On March 7th West Ham play their 29th game of the season against Arsenal. We lose 1-0. It has been a difficult campaign. It started brightly enough despite a 5-0 loss at home to Manchester City on the opening day. With half a dozen games gone we sat in fifth place in the table. Expectations were high for a good season ahead.

Before 2019 is out it has all gone wrong. Following a home defeat to Leicester City after Christmas, with exactly half of the season completed, Pellegrini is sacked and David Moyes is appointed in time for the home game on New Years Day against Bournemouth. We are in a relegation tussle. Three wins and two draws in the opening six games of the season have been followed by just two wins and two draws in the next 13 games. We are now 17th in the league occupying the position immediately above the bottom three.

Move forward to March 7th 2020. Following the defeat to Arsenal our record now reads: Played 29, Won 7, Drawn 6, Lost 16. With a goal difference of minus 15 we are 16th in the table. David Moyes has had 10 games in charge so far. We’ve won 2, drawn 2, and lost 6. Our situation has barely improved. We are still in a relegation tussle.

Life continues as normal in Britain. As fears of the spread of the pandemic continue to grow and calls for action are made, the Cheltenham Horse Racing Festival goes ahead and Liverpool entertain Atletico Madrid with thousands of supporters travelling from Spain to support their team. Personally I went horse racing to a relatively small meeting at Huntingdon on Wednesday 11th March. There was no talk of social distancing at the time, merely bigger queues in the toilets with extended hand washing times!

The season was suspended following a decision on 13 March 2020 by the Premier League to suspend the league after a number of players and other club staff became ill due to the pandemic. I had already decided against attending the Wolves fixture. National lockdown in Britain came in the following week. The initial suspension was until 4 April, which was then extended. The FA then agreed to extend the season indefinitely, past the scheduled end date of 1 June. During the lockdown West Ham were awaiting decisions on their fate in case football did not resume. Although we were 16th in the league there were differing ways of calculating which clubs would be relegated using varying complicated formulae.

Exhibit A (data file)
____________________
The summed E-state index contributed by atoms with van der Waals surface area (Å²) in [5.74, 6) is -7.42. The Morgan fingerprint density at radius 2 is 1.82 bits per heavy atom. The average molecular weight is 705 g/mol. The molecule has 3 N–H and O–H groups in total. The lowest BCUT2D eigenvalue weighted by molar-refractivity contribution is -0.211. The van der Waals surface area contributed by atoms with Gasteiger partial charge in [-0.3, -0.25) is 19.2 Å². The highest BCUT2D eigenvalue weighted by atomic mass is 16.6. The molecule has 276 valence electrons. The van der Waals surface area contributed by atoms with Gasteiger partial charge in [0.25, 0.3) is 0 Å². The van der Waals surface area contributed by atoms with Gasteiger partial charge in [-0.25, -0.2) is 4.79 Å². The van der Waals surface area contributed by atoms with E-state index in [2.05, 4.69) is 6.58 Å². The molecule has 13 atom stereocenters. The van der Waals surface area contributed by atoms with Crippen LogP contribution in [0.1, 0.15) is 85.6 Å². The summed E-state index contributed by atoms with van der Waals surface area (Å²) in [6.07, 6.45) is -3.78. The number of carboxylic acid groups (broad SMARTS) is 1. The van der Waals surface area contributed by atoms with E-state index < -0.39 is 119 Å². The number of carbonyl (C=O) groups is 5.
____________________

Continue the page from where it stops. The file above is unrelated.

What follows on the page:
The season eventually resumed on 19 June, with West Ham playing their first match since suspension the following day, losing 2-0 at home to Wolves. More than three months had elapsed between games 29 and 30. All matches from this date were played behind closed doors with no paying supporters. Following this defeat we now dropped to 17th with just eight games to go. A defeat at Tottenham in game 31 didn’t help, but wins against Chelsea, Norwich and Watford and draws against Newcastle, Manchester United and Villa were enough to ensure a place in the Premier League for season 2020-21.

Fast forward to this season, and nobody expected us to be where we are now. Our 29th game was once again against Arsenal. We can all remember what happened a fortnight ago when we relinquished a three goal lead to draw the game. But, following Chelsea’s unlikely defeat at home to West Brom on Saturday, qualification for the Champions League via a top four finish is still in our own hands, although Chelsea, Liverpool, Tottenham and Everton are all still well in the mix. Manchester United and Leicester are well placed to finish second and third but aren’t there yet.

Our record after the Arsenal game is a big contrast to that after the same game last season. This time – Played 29, Won 14, Drawn 7, Lost 8, Goal Difference +10. Twice as many games won, and half the number of defeats. Plus a goal difference turnaround of 25. That is some improvement and great credit to the manager, coaching staff, and of course the players.

Wolves are in the bottom half of the table this time around, but the game will still be a difficult one, as will the following match against Leicester. Perhaps these two matches will define our fate, but there will still be a lot of football to be played. In the seven matches that follow on from there we face two of our rivals at the top, Chelsea and Everton, but also have some winnable games (on paper of course) against bottom-half teams Newcastle, Burnley, Brighton, West Brom and Southampton.

It’s quite a coincidence that the 29th and 30th games of the season are against Arsenal and Wolves for two years running. There is even a gap between the fixtures, although the two week international break this time doesn’t compare to the three months interval last time around.

I don’t know what it will take to finish in the top four but we’re still in with a shout and that’s great. Even if we fade a little from here and finish as low as eighth it would still be a good season and a massive improvement on the last few years, albeit a slightly disappointing end. The wins against Wolves and Leicester early on really kick-started this season for us and were followed by the dramatic comeback against Tottenham, and then holding champions-elect Manchester City to a draw.

Six points from these two difficult fixtures to achieve the double over both teams would be quite an achievement. What are the chances?